John Grisham - The Rainmaker
I completed this book months ago, but I put off writing about it due to my ignorance. See, The Rainmaker is a work of fiction in the legal drama subgenre, an area Iíve never explored before. So no matter how much I enjoyed the novel (though itís true I enjoy just about everything I read), I have no other work to compare it to. But even if Iíve never delved into the fictional world of lawyers before, The Rainmaker does not strike me as a novel that will go down as a classic. It reads like a work of Michael Crichton (Timeline, Jurassic Park): the literary equivalent of a good popcorn flick. It's somewhat entertaining and easily marketable, but will readers remember protagonist Rudy Baylor for years to come? Probably not. In fact, other similar works of Grisham (A Time to Kill) have received much more mainstream attention than this novel.
Still, Baylorís noble (and vengeful) quest to punish a greedy insurance company for the untimely death of an innocent youth should strike a chord with a wide range of readers. Baylor is a young underdog, severely outmatched and taking on years of legal experience in the form of pretentious and insanely priced legal eagles. Thankfully for Baylor, Judge Kipler, whoís presiding the case, hates insurance companies and takes pity on the naÔve lawyer. Itís immensely satisfying to see Baylor receive assistance from Kipler, who doesnít hold back in taking control of the case and striking down Great Benefitís group of bumbling representatives. Though the actions that unfold are predictable, the reader never stops cheering for Baylor and his client.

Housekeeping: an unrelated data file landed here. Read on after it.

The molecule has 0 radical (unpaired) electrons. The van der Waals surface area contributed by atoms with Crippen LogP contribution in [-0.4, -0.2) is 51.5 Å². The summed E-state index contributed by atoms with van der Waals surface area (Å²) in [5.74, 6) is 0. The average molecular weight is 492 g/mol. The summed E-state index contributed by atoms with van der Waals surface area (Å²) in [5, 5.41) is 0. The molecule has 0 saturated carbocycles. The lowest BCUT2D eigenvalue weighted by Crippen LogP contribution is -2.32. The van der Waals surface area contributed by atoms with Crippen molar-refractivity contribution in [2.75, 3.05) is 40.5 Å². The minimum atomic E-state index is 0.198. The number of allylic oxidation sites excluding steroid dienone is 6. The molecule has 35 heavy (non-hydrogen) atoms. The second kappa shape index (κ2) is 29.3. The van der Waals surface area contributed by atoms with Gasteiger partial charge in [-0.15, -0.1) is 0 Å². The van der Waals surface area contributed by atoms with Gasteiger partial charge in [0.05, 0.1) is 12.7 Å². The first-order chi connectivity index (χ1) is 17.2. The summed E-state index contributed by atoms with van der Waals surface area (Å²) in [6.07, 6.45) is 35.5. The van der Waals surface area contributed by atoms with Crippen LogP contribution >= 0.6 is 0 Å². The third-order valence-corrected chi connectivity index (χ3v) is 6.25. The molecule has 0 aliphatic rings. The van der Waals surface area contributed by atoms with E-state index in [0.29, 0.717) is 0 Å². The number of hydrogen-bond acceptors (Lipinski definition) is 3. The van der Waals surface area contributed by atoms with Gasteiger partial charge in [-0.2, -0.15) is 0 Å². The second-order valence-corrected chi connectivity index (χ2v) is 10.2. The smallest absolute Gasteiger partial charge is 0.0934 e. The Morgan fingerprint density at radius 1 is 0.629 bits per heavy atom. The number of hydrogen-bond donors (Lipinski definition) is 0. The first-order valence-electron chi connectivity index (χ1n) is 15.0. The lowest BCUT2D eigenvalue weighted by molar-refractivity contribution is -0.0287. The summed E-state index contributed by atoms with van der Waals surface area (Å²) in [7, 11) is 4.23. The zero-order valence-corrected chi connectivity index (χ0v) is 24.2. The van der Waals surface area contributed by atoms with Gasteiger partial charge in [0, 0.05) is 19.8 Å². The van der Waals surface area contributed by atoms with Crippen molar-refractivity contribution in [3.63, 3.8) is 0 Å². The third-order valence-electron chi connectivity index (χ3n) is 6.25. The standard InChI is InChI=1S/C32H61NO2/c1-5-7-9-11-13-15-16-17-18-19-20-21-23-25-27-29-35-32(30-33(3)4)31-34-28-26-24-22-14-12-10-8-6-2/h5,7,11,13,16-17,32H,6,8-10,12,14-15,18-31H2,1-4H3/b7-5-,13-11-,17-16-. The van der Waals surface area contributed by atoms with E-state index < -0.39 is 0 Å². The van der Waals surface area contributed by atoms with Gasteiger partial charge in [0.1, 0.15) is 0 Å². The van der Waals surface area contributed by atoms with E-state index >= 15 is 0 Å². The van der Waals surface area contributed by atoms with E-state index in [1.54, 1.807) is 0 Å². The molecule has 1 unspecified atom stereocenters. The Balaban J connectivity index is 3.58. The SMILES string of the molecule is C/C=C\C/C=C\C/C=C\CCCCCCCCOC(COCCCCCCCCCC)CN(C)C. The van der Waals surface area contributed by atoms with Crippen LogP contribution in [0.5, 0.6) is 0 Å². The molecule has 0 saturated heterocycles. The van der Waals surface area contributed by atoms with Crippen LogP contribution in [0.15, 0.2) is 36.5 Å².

The Rainmaker is a quick read with little confusing legal jargon. Grisham definitely knows just how much technical legal speak a wide audience will tolerate. Though itís not a must read, The Rainmaker is recommended to anyone eager to cheer for a legal underdog fighting on the side of humble Americans who suffer under corporations.